This time of year is magical in the lowcountry, and really everywhere for those of us who share passions for the outdoors. The cold weather has finally faded and the days are getting longer. The muted colors of the salt marsh are slowly giving way to vibrant shoots of green spartina grass and the busy fiddler crabs and marsh birds are back in numbers, picking through the flats at high tide. For the avid inshore angler, this time of year means one thing: the return of tailing redfish.
Redfish don’t “tail” on a flood tide all year long so the anticipation builds once the season ends in the Fall and picks back up again in Spring (or once the water begins to warm to around 70 degrees). This action that we refer to as tailing is when the redfish move into shallow water (typically grass flats on a flood tide) and dig through the marsh grass and mud in search of fiddler crabs, snails and other things they love to eat. For a fly angler, this feeding method makes them one of the most perfectly designed fish to target. A tailing redfish will often times be feeding so voraciously in the flooded grass, that his tail or entire body comes out above the waters surface, tipping off anglers to his whereabouts. Once the fish has unknowingly given away his location, it is then up to the angler to sneak on foot or stealthily pole their skiff into position. They must then make the perfect cast to present their offering to the hungry redfish. It is sight fishing in its purest form.
It just so happens that sight fishing for redfish is one of our passions here at Fish Hippie. If you’ve kept up with us long, you probably already know that we try to spend as much time as possible out on the water in our skiff, a Hells Bay Professional. Our skiff is rigged out and perfect for poling after redfish in 4” of water, but to get out and enjoy flood tide fishing you can get by with a lot less. Any boat that can get you out to the flat will do, just anchor up on the side of the bank and put on some old tennis shoes. You can stalk tailing redfish by foot if you can just get to the flat, don’t let not having a proper flats boat deter you!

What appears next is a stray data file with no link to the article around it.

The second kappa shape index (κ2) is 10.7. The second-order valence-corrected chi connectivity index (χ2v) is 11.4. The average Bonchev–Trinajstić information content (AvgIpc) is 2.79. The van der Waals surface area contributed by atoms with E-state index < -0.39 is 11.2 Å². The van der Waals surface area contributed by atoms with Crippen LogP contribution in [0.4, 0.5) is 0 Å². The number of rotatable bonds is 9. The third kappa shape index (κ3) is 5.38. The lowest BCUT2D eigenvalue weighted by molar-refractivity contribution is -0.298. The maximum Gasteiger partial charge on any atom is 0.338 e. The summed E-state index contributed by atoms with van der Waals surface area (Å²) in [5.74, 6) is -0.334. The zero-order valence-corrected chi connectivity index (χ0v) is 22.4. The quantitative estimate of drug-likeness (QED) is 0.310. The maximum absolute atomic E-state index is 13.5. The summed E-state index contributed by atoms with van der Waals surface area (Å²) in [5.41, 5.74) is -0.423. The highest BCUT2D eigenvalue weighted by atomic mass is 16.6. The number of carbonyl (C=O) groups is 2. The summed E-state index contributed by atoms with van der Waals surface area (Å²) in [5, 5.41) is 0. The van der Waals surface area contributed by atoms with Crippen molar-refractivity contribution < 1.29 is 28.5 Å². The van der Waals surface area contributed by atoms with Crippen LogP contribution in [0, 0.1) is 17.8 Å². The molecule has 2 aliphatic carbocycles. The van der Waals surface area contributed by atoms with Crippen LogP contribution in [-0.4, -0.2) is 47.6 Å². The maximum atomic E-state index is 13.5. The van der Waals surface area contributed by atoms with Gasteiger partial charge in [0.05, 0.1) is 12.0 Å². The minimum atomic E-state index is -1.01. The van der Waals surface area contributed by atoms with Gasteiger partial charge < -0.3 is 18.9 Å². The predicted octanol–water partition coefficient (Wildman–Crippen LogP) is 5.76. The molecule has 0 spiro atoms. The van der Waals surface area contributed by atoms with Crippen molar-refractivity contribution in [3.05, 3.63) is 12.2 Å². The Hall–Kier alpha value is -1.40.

Any saltwater angler will tell you that being able to pursue redfish all year is great and we couldn’t agree more. In fact, the fall and winter fishing can be red hot, some of the best days of the year can come during this time. But the truth of the matter is, all we wish for during the cold winter months are the warm Spring and Summer days. The days where we load up in the skiff with a couple of cold ones and make runs through narrow lanes of flooded marsh grass to get to our favorite flats. The heart pounding moment when you spot a 10 pound fish meandering through the flooded grass in less than a foot of water, annihilating any fiddler crab or bait in his path. There is no feeling like stalking within fly casting distance of a redfish, laying out the perfect cast and watching him turn onto your fly. Those moments when the fish pounces on the offering and the line comes tight are what keep us coming back time after time. These are the moments that we live for and the time to pursue them is just around the corner.
Best of luck to all our fellow anglers who will be chasing the redfish during the flood tides Be sure to keep an eye out for the Fish Hippie skiff, we’ll be poling the flats up and down the East Coast this year. Tight Lines!